Careful Words

mend (n.)

mend (v.)

Better to hunt in fields for health unbought

Than fee the doctor for a nauseous draught.

The wise for cure on exercise depend;

God never made his work for man to mend.

John Dryden (1631-1701): Epistle to John Dryden of Chesterton. Line 92.

So weary with disasters, tugg'd with fortune,

That I would set my life on any chance,

To mend it, or be rid on 't.

William Shakespeare (1564-1616): Macbeth. Act iii. Sc. 1.

He that lacks time to mourn, lacks time to mend.

Eternity mourns that. 'T is an ill cure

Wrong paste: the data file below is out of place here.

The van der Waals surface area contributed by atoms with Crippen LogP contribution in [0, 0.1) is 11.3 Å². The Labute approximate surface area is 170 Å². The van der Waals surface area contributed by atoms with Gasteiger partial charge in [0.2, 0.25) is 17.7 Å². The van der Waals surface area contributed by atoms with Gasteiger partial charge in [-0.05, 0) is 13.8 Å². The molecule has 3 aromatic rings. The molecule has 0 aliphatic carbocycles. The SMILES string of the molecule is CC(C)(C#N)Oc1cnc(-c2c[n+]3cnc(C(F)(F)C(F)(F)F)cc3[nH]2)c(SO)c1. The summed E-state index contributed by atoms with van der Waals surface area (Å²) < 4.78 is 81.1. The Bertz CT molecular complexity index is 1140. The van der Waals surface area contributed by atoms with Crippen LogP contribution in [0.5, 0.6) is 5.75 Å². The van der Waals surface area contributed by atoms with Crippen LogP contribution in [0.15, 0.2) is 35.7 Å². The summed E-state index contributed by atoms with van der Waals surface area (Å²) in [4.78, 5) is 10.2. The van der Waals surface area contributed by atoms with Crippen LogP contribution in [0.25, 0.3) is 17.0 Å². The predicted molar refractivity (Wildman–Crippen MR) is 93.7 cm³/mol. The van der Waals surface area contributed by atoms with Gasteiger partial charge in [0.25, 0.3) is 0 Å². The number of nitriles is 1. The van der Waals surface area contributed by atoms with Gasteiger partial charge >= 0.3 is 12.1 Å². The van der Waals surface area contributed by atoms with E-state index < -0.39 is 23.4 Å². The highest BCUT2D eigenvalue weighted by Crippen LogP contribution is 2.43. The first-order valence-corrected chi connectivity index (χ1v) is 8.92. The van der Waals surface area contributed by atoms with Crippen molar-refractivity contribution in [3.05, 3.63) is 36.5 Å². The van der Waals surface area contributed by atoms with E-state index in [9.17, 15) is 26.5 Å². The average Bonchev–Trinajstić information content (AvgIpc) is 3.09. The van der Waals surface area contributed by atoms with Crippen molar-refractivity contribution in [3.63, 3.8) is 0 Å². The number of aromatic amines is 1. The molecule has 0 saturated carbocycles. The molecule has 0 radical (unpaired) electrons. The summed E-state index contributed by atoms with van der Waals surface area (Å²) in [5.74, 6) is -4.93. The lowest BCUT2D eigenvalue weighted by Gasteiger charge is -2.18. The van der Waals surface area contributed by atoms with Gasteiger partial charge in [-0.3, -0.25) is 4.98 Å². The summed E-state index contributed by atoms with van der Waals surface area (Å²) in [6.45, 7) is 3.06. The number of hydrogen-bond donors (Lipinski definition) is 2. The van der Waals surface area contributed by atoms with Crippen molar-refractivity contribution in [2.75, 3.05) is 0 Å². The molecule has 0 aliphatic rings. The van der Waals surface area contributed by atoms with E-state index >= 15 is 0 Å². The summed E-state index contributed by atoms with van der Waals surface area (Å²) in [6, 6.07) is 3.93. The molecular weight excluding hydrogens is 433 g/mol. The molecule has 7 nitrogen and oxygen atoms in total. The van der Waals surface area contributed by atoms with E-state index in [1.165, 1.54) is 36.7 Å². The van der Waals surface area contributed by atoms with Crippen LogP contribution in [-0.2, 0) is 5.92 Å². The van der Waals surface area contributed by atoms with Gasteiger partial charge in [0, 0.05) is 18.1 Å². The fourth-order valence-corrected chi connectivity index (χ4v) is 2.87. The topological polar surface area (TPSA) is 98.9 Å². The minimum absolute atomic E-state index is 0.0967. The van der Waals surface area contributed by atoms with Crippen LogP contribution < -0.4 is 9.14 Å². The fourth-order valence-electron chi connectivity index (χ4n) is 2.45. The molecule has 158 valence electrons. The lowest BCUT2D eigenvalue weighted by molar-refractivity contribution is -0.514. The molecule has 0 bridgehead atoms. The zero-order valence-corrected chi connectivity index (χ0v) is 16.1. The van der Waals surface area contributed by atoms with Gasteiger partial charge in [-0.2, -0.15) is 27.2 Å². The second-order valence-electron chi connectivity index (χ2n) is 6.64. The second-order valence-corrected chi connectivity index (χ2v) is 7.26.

For life's worst ills, to have no time to feel them.

Where sorrow's held intrusive and turned out,

There wisdom will not enter, nor true power,

Nor aught that dignifies humanity.

Sir Henry Taylor (1800-18—): Philip Van Artevelde. Part i. Act i. Sc. 5.

Mend your speech a little,

Lest it may mar your fortunes.

William Shakespeare (1564-1616): King Lear. Act i. Sc. 1.